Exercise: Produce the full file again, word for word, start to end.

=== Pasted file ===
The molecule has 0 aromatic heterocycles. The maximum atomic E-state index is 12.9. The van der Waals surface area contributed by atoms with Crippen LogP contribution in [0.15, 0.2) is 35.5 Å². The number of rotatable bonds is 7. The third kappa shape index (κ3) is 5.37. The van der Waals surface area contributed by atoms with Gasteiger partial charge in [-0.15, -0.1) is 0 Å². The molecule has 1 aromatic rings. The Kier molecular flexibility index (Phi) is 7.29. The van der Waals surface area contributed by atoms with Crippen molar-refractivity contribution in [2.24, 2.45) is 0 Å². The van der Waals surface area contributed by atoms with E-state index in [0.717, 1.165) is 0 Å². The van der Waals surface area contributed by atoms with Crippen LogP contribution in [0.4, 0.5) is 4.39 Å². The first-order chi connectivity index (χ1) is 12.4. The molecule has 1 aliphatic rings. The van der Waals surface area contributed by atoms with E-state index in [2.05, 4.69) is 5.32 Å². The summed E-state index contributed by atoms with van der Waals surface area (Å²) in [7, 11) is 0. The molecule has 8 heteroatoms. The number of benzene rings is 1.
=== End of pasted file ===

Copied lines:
The molecule has 0 aromatic heterocycles. The maximum atomic E-state index is 12.9. The van der Waals surface area contributed by atoms with Crippen LogP contribution in [0.15, 0.2) is 35.5 Å². The number of rotatable bonds is 7. The third kappa shape index (κ3) is 5.37. The van der Waals surface area contributed by atoms with Gasteiger partial charge in [-0.15, -0.1) is 0 Å². The molecule has 1 aromatic rings. The Kier molecular flexibility index (Phi) is 7.29. The van der Waals surface area contributed by atoms with Crippen molar-refractivity contribution in [2.24, 2.45) is 0 Å². The van der Waals surface area contributed by atoms with E-state index in [0.717, 1.165) is 0 Å². The van der Waals surface area contributed by atoms with Crippen LogP contribution in [0.4, 0.5) is 4.39 Å². The first-order chi connectivity index (χ1) is 12.4. The molecule has 1 aliphatic rings. The van der Waals surface area contributed by atoms with E-state index in [2.05, 4.69) is 5.32 Å². The summed E-state index contributed by atoms with van der Waals surface area (Å²) in [7, 11) is 0. The molecule has 8 heteroatoms. The number of benzene rings is 1.